Dangerous ‘construction fail’ which caused a metal sign to fall and almost crush a driver to death is revealed – as authorities warn other signs might be impacted
- Tullamarine Freeway sign that crushed a woman’s car had a vital part missing
- Audit found the sign was missing a steel plate left out during construction
- Engineers believe it’s why the sign fell on Nella Lettieri’s car on January 8
- Two other signs later taken down as a precaution also had the vital part missing
The freeway sign that almost killed a woman when it crashed on to her car had a missing component that caused it to fall, a preliminary audit has found.
Authorities have discovered the overhead sign that crushed Nella Lettieri’s car on Melbourne’s Tullamarine Freeway on January 8 had a steel plate missing that wasn’t installed during construction.
Transurban’s preliminary audit report into the near tragedy found that two other signs were later taken down as a precaution also had the vital part missing, The Herald Sun reported.
An preliminary audit has discovered that the Tullamarine Freeway overhead sign that fell on Nella Lettieri’s car (pictured) earlier this month had a vital component missing
The sign that fell was from an inbound exit that was recently upgraded as part of the CityLink Tulla Widening project.
The preliminary audit focused on 17 gantries installed during the widening project, which was also extended to other gantries of a similar size and structure on Melbourne’s freeways.
Guidelines for overhead gantries constructed during the project state signs must be installed with a steel plate inside.
But none of the gantries were built with this vital part inside, which wouldn’t have been detected during drive-by inspections by VicRoads.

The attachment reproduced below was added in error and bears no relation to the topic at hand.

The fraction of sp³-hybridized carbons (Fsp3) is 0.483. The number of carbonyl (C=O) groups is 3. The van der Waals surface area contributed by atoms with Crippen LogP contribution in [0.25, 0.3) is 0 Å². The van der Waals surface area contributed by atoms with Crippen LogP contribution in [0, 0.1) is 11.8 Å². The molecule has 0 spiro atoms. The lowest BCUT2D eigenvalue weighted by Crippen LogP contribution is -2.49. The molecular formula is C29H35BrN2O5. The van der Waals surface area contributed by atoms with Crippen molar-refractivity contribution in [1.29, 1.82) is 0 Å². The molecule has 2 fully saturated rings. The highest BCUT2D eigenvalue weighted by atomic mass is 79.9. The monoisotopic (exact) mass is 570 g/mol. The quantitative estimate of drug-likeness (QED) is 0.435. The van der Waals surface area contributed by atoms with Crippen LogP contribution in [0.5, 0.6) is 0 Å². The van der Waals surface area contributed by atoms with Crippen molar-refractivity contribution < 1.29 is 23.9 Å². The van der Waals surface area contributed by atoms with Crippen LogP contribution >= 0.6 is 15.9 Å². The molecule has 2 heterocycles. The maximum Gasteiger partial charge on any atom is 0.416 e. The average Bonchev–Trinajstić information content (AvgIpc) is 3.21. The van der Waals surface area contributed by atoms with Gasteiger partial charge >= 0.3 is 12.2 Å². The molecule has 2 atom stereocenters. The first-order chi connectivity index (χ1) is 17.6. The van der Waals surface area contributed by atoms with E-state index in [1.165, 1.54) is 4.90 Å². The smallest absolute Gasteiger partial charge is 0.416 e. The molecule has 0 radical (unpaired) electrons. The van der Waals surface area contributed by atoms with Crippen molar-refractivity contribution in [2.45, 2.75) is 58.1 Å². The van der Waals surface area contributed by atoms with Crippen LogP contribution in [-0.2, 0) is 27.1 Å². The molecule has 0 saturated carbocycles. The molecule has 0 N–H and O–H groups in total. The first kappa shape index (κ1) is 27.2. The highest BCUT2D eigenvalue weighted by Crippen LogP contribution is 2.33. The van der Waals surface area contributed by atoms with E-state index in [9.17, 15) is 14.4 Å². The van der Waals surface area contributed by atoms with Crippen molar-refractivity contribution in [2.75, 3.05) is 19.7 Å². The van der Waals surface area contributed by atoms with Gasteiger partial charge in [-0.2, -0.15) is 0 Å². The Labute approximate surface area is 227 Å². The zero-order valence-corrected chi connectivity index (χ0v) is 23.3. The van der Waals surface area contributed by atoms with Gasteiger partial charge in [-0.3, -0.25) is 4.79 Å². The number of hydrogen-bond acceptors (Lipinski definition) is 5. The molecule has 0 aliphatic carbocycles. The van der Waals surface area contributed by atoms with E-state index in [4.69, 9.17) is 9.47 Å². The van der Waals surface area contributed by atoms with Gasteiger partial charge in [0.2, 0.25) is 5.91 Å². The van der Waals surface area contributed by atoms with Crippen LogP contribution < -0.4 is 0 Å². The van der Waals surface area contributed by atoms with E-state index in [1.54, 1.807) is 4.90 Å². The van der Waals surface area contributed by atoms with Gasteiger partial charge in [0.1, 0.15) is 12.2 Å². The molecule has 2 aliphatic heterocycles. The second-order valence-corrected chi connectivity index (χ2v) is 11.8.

Engineers now believe the Tullamarine sign fell because of the missing steel plate, The Herald Sun reported.
Daily Mail Australia has contacted Transurban for comment.
An independent review into the incident will determine whether other factors contributed to the collapse.
Victoria road authorities removed several signs on the CityLink and West Gate Freeway because of their similarity to the one that crashed on Ms Lettieri, 55, a fortnight ago.
Nella Lettieri narrowly escaped serious injury when an overhead sign crushed her car
‘These signs have passed engineering assessments and show no signs of deterioration or stress,’ VicRoads said in a statement.
‘Safety of road users is our top priority and we are committed to a robust and rigorous investigation process.’
Ms Lettieri narrowly escaped serious injury when the four-metre by five-metre sign fell onto her car on the Tullamarine Freeway near Essendon Airport.
Dashcam footage from a vehicle behind shows the force of the giant sign, moving Ms Lettieri’s car even though she had slammed on her brakes.
The weight of the sign crushed her car, shattering the windscreen and scattering glass across the highway.
Crash survivor Nella Lettieri (pictured), 55, was taken to hospital after an enormous road sign smashed her car
‘It was like a roller door had come down right in front of me,’ Ms Lettieri told 9News.
‘I could feel it coming down and something’s hit my head and I’ve gone to put my hand up to stop it but it was so heavy.’
A visual inspection of all signs and gantries are carried out every six months, while a ‘detailed condition assessment’ takes place every 2-4 years.
VicRoads admitted a similar sign had all of a sudden plummeted to the ground in 2007.